Professors Katharina Pistor and Curtis Milhaupt draw their cases from Japan, Russia, Germany, and other nations. Photo credit: Dustin Ross
Fifteen students in the Law and Capitalism seminar gather each week for an invigorating discussion that could be found in few other places. Some of the international students come from nations whose economic and legal institutions are undergoing major reforms, greatly enriching class discussion. The seminar examines in detail how law supports market-oriented economic development, and revolves around "institutional autopsies"—student projects that explore a scandal involving the legal and economic structures of a given country.
"Corporate governance scandals are used because they illustrate a system's inherent weaknesses," says Professor Katharina Pistor, who co-teaches the course with Professor Curtis Milhaupt '89. "Students try to explain the pathologies that gave rise to the governance problem."
The course begins with readings by Max Weber and other theorists as well as empirical economics literature that is unfamiliar to most law students. "This literature forces students to think about how different legal systems operate and what role, if any, law plays in economic growth and development," says Prof. Pistor. "Using individual case studies plays to the strengths of law school students, allowing them to link the theoretical literature to real world events."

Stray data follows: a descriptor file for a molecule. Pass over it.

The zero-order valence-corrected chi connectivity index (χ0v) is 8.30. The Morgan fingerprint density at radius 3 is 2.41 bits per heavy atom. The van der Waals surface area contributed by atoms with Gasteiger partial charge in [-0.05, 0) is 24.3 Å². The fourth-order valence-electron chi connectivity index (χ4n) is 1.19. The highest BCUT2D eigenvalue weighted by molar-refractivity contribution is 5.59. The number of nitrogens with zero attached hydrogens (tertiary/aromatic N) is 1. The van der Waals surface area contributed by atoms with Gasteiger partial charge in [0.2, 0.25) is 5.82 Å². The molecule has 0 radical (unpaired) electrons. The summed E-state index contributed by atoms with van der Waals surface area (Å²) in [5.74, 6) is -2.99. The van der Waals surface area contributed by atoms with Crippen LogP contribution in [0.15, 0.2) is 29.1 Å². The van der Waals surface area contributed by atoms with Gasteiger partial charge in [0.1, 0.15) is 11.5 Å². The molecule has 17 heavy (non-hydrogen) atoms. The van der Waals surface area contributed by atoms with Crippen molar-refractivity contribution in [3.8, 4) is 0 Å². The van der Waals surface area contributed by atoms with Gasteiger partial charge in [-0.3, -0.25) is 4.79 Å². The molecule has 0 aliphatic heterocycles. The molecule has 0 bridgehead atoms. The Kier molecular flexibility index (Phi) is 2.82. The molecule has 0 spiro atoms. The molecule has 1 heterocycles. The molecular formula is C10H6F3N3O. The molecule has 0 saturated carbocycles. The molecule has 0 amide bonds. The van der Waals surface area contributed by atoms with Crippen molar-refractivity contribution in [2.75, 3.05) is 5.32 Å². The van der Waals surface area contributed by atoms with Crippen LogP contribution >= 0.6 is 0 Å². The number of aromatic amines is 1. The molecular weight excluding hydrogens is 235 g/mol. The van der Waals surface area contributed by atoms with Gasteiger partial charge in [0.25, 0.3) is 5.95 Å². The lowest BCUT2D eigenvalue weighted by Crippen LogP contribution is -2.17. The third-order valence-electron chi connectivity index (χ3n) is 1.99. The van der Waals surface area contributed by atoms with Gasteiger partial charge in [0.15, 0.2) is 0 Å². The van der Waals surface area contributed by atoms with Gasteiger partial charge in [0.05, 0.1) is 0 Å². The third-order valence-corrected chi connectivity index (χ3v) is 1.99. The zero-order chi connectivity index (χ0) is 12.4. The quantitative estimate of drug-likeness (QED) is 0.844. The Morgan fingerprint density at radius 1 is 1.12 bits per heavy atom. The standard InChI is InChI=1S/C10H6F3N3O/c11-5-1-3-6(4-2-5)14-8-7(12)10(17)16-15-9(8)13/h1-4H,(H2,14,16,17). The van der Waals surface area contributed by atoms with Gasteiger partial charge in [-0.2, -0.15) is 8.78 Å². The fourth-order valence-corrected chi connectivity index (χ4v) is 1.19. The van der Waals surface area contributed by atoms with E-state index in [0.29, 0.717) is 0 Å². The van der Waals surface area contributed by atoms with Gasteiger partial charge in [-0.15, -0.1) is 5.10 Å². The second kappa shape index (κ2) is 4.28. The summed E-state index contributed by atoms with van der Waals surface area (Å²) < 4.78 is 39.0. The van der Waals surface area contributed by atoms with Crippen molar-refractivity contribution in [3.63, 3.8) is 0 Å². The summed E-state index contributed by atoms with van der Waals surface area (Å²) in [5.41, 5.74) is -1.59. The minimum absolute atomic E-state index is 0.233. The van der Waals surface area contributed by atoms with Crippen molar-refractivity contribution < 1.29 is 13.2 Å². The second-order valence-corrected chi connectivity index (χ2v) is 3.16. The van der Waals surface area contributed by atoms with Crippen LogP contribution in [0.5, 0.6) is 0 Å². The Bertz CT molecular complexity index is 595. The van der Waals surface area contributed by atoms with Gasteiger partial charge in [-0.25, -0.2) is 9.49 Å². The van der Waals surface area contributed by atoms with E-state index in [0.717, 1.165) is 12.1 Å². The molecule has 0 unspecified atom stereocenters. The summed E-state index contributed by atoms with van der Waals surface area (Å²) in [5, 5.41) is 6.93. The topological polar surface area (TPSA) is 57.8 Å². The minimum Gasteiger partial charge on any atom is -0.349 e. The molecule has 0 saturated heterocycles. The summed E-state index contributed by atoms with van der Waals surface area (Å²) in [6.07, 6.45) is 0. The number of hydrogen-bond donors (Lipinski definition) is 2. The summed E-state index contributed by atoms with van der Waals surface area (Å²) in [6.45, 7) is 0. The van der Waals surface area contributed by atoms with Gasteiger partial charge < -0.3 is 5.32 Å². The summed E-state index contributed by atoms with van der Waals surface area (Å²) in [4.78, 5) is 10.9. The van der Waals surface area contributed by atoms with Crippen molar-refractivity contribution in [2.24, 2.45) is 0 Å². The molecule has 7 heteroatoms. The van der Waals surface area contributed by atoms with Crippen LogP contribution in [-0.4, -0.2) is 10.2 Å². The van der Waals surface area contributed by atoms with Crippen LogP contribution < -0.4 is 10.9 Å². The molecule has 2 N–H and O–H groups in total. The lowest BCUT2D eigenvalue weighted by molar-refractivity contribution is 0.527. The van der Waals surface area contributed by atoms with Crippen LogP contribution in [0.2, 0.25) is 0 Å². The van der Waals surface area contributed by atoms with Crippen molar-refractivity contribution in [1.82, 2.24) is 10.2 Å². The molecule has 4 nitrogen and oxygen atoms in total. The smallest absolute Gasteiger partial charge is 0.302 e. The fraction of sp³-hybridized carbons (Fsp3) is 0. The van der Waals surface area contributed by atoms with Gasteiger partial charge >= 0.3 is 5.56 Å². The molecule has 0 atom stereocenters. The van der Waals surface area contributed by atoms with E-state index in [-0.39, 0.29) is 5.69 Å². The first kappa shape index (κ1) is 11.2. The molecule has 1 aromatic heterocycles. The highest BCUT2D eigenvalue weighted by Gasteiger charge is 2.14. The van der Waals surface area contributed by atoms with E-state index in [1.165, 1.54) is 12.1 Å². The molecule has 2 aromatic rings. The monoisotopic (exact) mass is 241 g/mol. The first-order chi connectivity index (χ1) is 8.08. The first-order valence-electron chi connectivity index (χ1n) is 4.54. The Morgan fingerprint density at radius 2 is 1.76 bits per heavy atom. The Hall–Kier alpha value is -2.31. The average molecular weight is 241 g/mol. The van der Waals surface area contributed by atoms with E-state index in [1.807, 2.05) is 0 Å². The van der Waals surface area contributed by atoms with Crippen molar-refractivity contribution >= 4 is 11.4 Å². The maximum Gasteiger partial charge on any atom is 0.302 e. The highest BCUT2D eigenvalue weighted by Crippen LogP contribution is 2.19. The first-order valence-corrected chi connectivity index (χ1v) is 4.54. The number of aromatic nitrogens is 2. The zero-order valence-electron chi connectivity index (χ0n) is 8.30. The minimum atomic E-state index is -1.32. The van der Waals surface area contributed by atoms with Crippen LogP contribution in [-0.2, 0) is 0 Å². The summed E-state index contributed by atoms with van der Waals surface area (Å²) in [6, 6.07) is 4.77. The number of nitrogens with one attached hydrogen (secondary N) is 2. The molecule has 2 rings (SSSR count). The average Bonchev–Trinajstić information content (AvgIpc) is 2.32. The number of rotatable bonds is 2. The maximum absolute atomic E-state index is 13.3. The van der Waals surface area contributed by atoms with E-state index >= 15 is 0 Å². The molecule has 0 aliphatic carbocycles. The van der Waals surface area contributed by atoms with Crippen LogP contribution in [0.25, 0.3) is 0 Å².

Says Prof. Milhaupt, "We are examining the background coordination mechanisms for economic development around the world—only some of which are ‘legal' in the conventional sense. The seminar takes a particularly close look at a recent and provocative argument in economics: that there is a deep linkage between a country's legal system—whether common or civil law—and its economic institutions and capital markets. No one has provided a satisfying answer as to why that may be true, but the debate goes all the way back to Weber and Friedrich von Hayek." By focusing on a series of recent corporate governance failures around the world, the seminar seeks to understand the commonality of the economic problems facing all market-oriented systems and the diversity of institutional responses to them.
Cases are drawn from a variety of countries in different stages of economic development, including the United States, Germany, Japan, Korea, Russia, and China. "It turns out that in China the biggest question is not why accounting rules are not strictly enforced, but how financial markets operate at all in the presence of extensive state control," says Prof. Pistor. "In Russia, the conventional lens of ‘good corporate governance' misses the political forces that drive outcomes. And in Korea the call for better law and greater transparency challenges a system that relied heavily on family control and close relations between business and government."